Being ready and prepared before the start of calving is essential for a successful calving season. A key component for any calving tool kit should be a quality supply of colostrum.
Why is Colostrum Critical
Colostrum, or first milk produced by the mother after birth, is high in nutrients and antibodies. A newborn calf lacks disease protection because antibodies do not pass across the cow’s placenta to the fetus. Antibodies in colostrum provide calves with their initial protection. Penn State University highlights how antibodies from colostrum, or passive immunity from the cow, protect newborn calves until their immune system is functional.
Antibodies from colostrum protect calves until their immune system is functional
Source: Penn State
Calves need about two quarts of colostrum (or at least five percent of the calf’s body weight) within four hours of birth – ideally within 30 minutes – and one gallon within 12 hours.
Time is important because a newborn calf’s digestive tract allows antibodies to pass directly into the blood. After 24 hours, the calf’s intestines cannot absorb antibodies intact. The absorbed antibodies protect against invasion of pathogens while antibodies that are not absorbed play an important role in protection against intestinal disease.
Colostrum also contains transferrin and lactoferrin, proteins that bind iron and act as an antibacterial in newborn calves, to protect them from disease. These factors, together with immunoglobulins, the antibodies in the colostrum from the cow, limit growth of bacteria in the gut. The graph below shows how a calf begins to lose its ability to absorb immunoglobulins from the cow after birth and why time is critical.
Effect of Time of Colostrum Feeding on Percent Immunoglobulin Absorption
Source: Ag Web
How to Increase Colostrum
Allowing the calf to nurse from the cow is the most efficient method of feeding colostrum to maximize the immunity received. However, a weak calf can often take more time to get up and time is not on their side. Quick energy sources and bioactives can help get newborn calves up and drinking while adding immunological support.
Related: Start Strong for Calves, a bioactive oral drench, helps increase calf energy and colostrum intake.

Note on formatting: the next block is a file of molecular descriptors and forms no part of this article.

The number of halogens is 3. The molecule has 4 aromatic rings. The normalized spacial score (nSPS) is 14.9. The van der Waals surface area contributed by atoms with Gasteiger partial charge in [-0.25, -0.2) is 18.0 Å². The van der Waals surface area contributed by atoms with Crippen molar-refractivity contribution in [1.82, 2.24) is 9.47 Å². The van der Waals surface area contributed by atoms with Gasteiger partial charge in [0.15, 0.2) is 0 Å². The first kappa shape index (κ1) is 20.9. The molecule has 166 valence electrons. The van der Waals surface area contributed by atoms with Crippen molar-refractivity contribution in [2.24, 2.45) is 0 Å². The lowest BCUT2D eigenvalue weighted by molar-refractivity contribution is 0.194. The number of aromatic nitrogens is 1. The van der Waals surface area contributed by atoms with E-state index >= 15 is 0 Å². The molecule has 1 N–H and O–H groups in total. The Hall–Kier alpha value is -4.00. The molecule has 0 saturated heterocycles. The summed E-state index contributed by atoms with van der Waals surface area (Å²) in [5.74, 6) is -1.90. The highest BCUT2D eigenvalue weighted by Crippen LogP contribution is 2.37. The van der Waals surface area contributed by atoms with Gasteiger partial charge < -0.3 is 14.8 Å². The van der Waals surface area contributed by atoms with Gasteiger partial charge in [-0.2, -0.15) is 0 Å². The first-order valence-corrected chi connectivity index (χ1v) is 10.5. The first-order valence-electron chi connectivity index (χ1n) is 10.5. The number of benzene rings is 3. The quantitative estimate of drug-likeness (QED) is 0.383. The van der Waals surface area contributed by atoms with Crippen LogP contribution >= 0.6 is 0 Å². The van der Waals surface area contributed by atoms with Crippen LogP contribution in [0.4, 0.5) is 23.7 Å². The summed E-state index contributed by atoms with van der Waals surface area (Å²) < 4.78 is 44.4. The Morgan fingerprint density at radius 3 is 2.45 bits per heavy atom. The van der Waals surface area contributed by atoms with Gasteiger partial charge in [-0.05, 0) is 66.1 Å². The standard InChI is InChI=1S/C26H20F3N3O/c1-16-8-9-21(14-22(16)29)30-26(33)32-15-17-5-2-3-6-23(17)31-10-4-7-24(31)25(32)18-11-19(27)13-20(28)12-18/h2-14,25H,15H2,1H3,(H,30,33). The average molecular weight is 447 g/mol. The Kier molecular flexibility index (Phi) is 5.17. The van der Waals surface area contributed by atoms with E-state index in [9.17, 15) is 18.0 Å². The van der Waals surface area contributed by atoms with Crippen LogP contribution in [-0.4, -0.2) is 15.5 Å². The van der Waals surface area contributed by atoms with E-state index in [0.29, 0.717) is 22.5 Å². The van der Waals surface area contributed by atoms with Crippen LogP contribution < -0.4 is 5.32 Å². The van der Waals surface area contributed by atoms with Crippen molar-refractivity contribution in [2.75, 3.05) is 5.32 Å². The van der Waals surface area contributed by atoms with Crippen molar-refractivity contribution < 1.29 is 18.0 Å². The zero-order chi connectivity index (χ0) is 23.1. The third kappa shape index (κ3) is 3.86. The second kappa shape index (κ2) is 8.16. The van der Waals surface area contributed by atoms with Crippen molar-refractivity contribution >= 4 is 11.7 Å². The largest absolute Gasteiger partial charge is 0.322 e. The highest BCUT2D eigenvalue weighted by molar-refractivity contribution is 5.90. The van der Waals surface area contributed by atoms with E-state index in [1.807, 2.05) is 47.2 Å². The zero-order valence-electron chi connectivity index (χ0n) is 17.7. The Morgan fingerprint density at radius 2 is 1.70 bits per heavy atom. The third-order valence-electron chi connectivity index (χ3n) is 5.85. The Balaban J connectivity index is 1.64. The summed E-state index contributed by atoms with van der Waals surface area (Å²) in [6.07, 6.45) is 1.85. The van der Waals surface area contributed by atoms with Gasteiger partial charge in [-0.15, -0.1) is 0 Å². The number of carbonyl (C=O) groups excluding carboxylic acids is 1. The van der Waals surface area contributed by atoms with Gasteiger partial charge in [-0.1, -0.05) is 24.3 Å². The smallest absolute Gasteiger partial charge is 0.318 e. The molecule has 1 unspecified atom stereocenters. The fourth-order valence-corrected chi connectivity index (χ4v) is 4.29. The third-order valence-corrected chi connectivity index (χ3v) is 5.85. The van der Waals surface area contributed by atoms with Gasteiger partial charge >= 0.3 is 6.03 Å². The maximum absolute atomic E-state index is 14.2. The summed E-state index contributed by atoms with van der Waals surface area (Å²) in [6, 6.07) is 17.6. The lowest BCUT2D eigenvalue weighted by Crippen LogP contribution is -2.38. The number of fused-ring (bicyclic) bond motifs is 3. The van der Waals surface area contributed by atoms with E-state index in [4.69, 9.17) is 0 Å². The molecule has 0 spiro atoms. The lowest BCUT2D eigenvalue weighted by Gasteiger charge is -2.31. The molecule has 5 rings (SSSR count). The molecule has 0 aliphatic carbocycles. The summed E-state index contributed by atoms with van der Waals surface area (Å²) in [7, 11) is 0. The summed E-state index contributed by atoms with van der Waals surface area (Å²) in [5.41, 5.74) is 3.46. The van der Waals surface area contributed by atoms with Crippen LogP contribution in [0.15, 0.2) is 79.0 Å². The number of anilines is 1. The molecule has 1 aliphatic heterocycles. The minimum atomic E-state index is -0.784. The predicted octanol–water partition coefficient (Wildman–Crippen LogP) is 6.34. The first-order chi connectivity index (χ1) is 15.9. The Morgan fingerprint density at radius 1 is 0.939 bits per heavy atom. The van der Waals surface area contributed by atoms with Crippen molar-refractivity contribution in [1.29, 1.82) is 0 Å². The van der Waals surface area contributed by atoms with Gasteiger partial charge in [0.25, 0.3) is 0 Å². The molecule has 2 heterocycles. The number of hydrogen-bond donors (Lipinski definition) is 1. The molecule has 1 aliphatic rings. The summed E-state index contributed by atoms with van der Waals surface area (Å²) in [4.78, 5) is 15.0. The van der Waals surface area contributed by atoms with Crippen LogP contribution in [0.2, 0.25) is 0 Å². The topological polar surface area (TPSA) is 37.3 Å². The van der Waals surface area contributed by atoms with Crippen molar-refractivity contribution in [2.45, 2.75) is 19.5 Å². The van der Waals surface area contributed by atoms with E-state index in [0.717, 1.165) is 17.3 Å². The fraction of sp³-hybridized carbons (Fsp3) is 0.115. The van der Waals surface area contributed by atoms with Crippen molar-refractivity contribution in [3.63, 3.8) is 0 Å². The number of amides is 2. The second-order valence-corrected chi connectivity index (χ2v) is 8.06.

What’s the Best Colostrum to Use?
Sometimes it’s not possible to get the calf up to nurse due to problems with the cow or calf. In these cases, the calf will need to be fed colostrum. Acquire colostrum by milking the cow as soon as possible after calving or use colostrum that you have previously acquired from a healthy cow. Acquired colostrum should be from cows in at least their third lactation rather than heifers. Good indicators of quality colostrum is a yellow color and a thick, creamy consistency.
Previously obtained colostrum must be kept frozen to protect the integrity of the large protein molecules that make up the various immunoglobulins, the antibodies from the cow. Fresh colostrum can be stored in one-quart doses in a gallon-size resealable bag. Lay the bags flat to freeze in the freezer. When the time comes to thaw the colostrum and feed it to the newborn calf, the “best practice” is to thaw in a warm water bath at 122 degrees Fahrenheit for one hour. Avoid thawing at room temperature or in a microwave oven.
Commercial colostrum replacers contain more than 100 grams of immunoglobulin per dose. Always read the label before purchasing. It’s important not to confuse supplements and replacers. Supplements are used to boost antibody protection a calf gets from nursing and contain 40 to 60 grams of immunoglobulins, which is not enough to provide protection in a calf that has not nursed.
How to Administer Colostrum
Colostrum or colostrum replacer will need to be administered by bottle suckling or tube feeding within a few hours of birth for maximal absorption of immunoglobulins. The general rule of thumb is the sooner colostrum is ingested the better.
If there is any question if a calf has received adequate colostrum, then colostrum should be administered immediately to the newborn. Calves that miss getting timely colostrum ingestion are much more likely to suffer from calf scours, which can have lifelong effects on general hardiness and disease resistance.
Overall, colostrum consumption is critical for calf success but also lifelong success of the cow. Ensuring each calf receives adequate colostrum levels should be number one on every farm.